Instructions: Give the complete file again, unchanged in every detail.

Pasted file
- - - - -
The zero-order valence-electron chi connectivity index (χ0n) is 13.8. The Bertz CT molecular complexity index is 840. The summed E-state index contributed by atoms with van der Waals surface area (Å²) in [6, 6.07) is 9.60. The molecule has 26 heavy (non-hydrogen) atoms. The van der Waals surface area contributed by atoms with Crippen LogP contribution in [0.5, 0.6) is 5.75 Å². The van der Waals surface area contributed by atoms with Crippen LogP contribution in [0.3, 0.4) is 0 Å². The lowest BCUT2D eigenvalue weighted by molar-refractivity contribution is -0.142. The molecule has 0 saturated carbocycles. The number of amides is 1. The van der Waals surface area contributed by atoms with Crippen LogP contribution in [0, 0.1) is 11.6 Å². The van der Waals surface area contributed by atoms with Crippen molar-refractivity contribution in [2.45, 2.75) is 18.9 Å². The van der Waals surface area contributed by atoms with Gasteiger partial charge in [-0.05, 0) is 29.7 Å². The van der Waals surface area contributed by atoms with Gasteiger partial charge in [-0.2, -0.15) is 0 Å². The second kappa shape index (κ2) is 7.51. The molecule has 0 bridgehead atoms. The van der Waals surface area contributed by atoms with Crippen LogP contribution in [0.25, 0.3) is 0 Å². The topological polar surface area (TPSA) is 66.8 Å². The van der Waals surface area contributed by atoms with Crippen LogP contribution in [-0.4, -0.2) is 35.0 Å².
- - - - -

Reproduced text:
The zero-order valence-electron chi connectivity index (χ0n) is 13.8. The Bertz CT molecular complexity index is 840. The summed E-state index contributed by atoms with van der Waals surface area (Å²) in [6, 6.07) is 9.60. The molecule has 26 heavy (non-hydrogen) atoms. The van der Waals surface area contributed by atoms with Crippen LogP contribution in [0.5, 0.6) is 5.75 Å². The van der Waals surface area contributed by atoms with Crippen LogP contribution in [0.3, 0.4) is 0 Å². The lowest BCUT2D eigenvalue weighted by molar-refractivity contribution is -0.142. The molecule has 0 saturated carbocycles. The number of amides is 1. The van der Waals surface area contributed by atoms with Crippen LogP contribution in [0, 0.1) is 11.6 Å². The van der Waals surface area contributed by atoms with Crippen molar-refractivity contribution in [2.45, 2.75) is 18.9 Å². The van der Waals surface area contributed by atoms with Gasteiger partial charge in [-0.05, 0) is 29.7 Å². The van der Waals surface area contributed by atoms with Gasteiger partial charge in [-0.2, -0.15) is 0 Å². The second kappa shape index (κ2) is 7.51. The molecule has 0 bridgehead atoms. The van der Waals surface area contributed by atoms with Crippen LogP contribution in [0.25, 0.3) is 0 Å². The topological polar surface area (TPSA) is 66.8 Å². The van der Waals surface area contributed by atoms with Crippen LogP contribution in [-0.4, -0.2) is 35.0 Å².